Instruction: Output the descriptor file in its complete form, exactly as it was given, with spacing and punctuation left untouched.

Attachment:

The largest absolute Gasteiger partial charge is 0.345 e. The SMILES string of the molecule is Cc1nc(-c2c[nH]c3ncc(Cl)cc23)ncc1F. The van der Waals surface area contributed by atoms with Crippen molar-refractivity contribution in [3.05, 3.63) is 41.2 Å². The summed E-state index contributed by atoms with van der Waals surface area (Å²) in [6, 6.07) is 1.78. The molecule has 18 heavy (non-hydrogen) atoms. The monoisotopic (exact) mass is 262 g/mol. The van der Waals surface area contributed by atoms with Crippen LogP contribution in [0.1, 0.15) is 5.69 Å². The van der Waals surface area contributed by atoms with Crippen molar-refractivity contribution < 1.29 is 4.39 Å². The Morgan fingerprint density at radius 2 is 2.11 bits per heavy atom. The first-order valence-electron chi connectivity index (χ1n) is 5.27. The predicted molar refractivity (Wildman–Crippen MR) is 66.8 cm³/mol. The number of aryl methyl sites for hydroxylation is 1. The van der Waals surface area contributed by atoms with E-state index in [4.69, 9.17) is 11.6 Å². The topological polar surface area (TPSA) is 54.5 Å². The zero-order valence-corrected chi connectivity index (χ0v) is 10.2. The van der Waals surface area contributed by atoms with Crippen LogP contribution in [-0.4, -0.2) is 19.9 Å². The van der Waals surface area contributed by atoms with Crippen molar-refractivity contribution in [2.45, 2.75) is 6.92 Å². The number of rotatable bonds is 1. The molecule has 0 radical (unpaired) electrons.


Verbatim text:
The largest absolute Gasteiger partial charge is 0.345 e. The SMILES string of the molecule is Cc1nc(-c2c[nH]c3ncc(Cl)cc23)ncc1F. The van der Waals surface area contributed by atoms with Crippen molar-refractivity contribution in [3.05, 3.63) is 41.2 Å². The summed E-state index contributed by atoms with van der Waals surface area (Å²) in [6, 6.07) is 1.78. The molecule has 18 heavy (non-hydrogen) atoms. The monoisotopic (exact) mass is 262 g/mol. The van der Waals surface area contributed by atoms with Crippen LogP contribution in [0.1, 0.15) is 5.69 Å². The van der Waals surface area contributed by atoms with Crippen molar-refractivity contribution < 1.29 is 4.39 Å². The Morgan fingerprint density at radius 2 is 2.11 bits per heavy atom. The first-order valence-electron chi connectivity index (χ1n) is 5.27. The predicted molar refractivity (Wildman–Crippen MR) is 66.8 cm³/mol. The number of aryl methyl sites for hydroxylation is 1. The van der Waals surface area contributed by atoms with E-state index in [4.69, 9.17) is 11.6 Å². The topological polar surface area (TPSA) is 54.5 Å². The zero-order valence-corrected chi connectivity index (χ0v) is 10.2. The van der Waals surface area contributed by atoms with Crippen LogP contribution in [-0.4, -0.2) is 19.9 Å². The van der Waals surface area contributed by atoms with Crippen molar-refractivity contribution in [2.45, 2.75) is 6.92 Å². The number of rotatable bonds is 1. The molecule has 0 radical (unpaired) electrons.